Wednesday, June 17, 2009

Walking

"There the angel of the LORD appeared to him in flames of fire from within a bush. Moses saw that though the bush was on fire it did not burn up." (Exodus 3:2)
I drive my car on a pretty regular basis. It could be sending my kids to school, or making a trip to the Supermarket. After all, a car is meant to be used, isn't it? Is it? Driving may save us some time, but it can also deprive us of the opportunity to slow down and observe the neighbourhood around me. I remember the walks I take with my wife in the early years when we do not have a car. Often we will say to each other things like:
- "I didn't know there is a community center here."
- "How convenient. There is a small shop that sells essential grocery items."
- "Hey, there is a church here."
- "I didn't see this small path. Beautiful flowers we missed."

We do miss out on a lot of things in our neighbourhood when we rush out each morning to work in a car, and return the same way late at night. Life on the fast lane can give us less opportunity to appreciate the surroundings. Walking can be a very good form of exercise. It can be done casually without much gear. It does not cost anything save calories. It can also be profoundly spiritual. The pace allows one to take time to notice the trees and plants around them. It perks up one's nose to smell the flowers. I notice cars parked in the same place every day. I see traffic attendant, faithfully doing her job of ensuring that vehicles stop to let kids cross the roads safely. I see notices pasted on lamp-posts and walls, hawking either wares or community activities.

If Moses was driving a car, he probably would have missed the burning bush. If Elijah has been too impatient, he will have become more attracted to the strong winds, earthquakes and the many loud noises and miss out the small still divine whisper. It takes an intentional heart to sift away the conventional sounds, in order to discover various gems embedded in daily life. Barbara Brown Taylor laments the loss of attention caused by a quick-fix modern lifestyle.
"The practice of paying attention really does take time. Most of us move so quickly that our surroundings become no more than the blurred scenery we fly past on our way to somewhere else. We pay attention to the speedometer, the wristwatch, the cell phone, the list of things to do, all of which feed our illusion that life is manageable. Meanwhile, none of them meets the first criterion for reverence, which is to remind us that we are not gods - if only we could find some way to do more faster."
(Barbara Brown Taylor, An Altar in the World, p24).
HOW DO WE PAY MORE ATTENTION?
One way is to walk rather than drive. Walk without having the pressing need for a destination. Make it casual. Take it easy. Let time simply pass by. If you like, take a small MP3 player, with some soothing music. Walk and be ready to stop and chat with neighbors. These small little acts can be hugely therapeutic and can effectively counter any terrible inner insecurity that drives us to constantly catch up with the Joneses.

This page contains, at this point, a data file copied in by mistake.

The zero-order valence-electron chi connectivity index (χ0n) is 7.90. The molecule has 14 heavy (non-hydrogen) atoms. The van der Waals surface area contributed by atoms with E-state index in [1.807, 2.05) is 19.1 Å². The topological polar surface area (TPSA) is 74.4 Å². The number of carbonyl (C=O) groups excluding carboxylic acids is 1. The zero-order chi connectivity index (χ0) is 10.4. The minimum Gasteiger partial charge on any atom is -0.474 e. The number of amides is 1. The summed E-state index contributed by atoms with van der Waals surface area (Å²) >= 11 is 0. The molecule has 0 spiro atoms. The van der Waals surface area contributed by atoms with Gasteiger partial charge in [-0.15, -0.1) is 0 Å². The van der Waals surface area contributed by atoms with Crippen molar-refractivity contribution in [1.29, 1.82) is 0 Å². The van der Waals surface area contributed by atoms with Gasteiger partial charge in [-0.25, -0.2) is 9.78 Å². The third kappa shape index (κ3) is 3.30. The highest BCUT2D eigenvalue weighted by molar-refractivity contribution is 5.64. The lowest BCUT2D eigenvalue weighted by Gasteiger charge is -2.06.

I remember one night back in 1991, when I was struggling to find some sense of direction whether or not I should marry. I have fallen in love with this girl, and we have been enjoying each other's company. Yet, there was something that does not seem right. Where is the cross that God has asked me to carry? That night, with my heart heavy with questions, I decided to take a walk around the neighborhood, quietly asking God to show me a sign. I walked past many blocks, quite intent to keep walking until I see some sign. I glanced at cars, stared at billboards and gazed at the dark skies. Nothing seems extraordinary in a very conventional night. It took more than an hour of aimless walking until I saw a large building hidden among some big trees. The leaves were thick and the lights were not bright enough to light up the surroundings. Apparently, something behind the trees seem to want to play hide and seek with me. The green tree is apparently a poor pretender that it has nothing to hide. Edging past some obstacles, I peered to check out what the trees are hiding. What I saw was a revelation not just for my eyes but cuts into my heart. A prominent cross stood proud under the moon's searing spotlight. It was like a heavenly stage played before my eyes for my enjoyment. The cross was the sign that spoke to my heart in ways no book can ever express. I would not have seen this cross if I have not taken a walk. I would not have noticed the building if I have simply rushed around from place to place. I married my wife in 1992, with our hearts united in Christ. That moment of heavenly revelation gave birth to many years of joyful celebration of marital blessing. To God be the glory.

Thought: How do we deal with frantic living or high expectations and low tolerance for error? Do we simply keep running to compete? Or have we learned to ground ourselves on solid ground, to learn to say 'no' when we ought to say no.

Take time to walk. While walking, pray our concerns and enjoy God's creation. Walk in the Lord, spiritually and literally. Perhaps, during one of our walks, we may chance upon an opportunity to see the 'burning bush' that burns but is not burned up. Like the parable of the treasured pearl, such an encounter will cause us to give up everything to buy the pearl; that divine moment with God.

sabbathwalk

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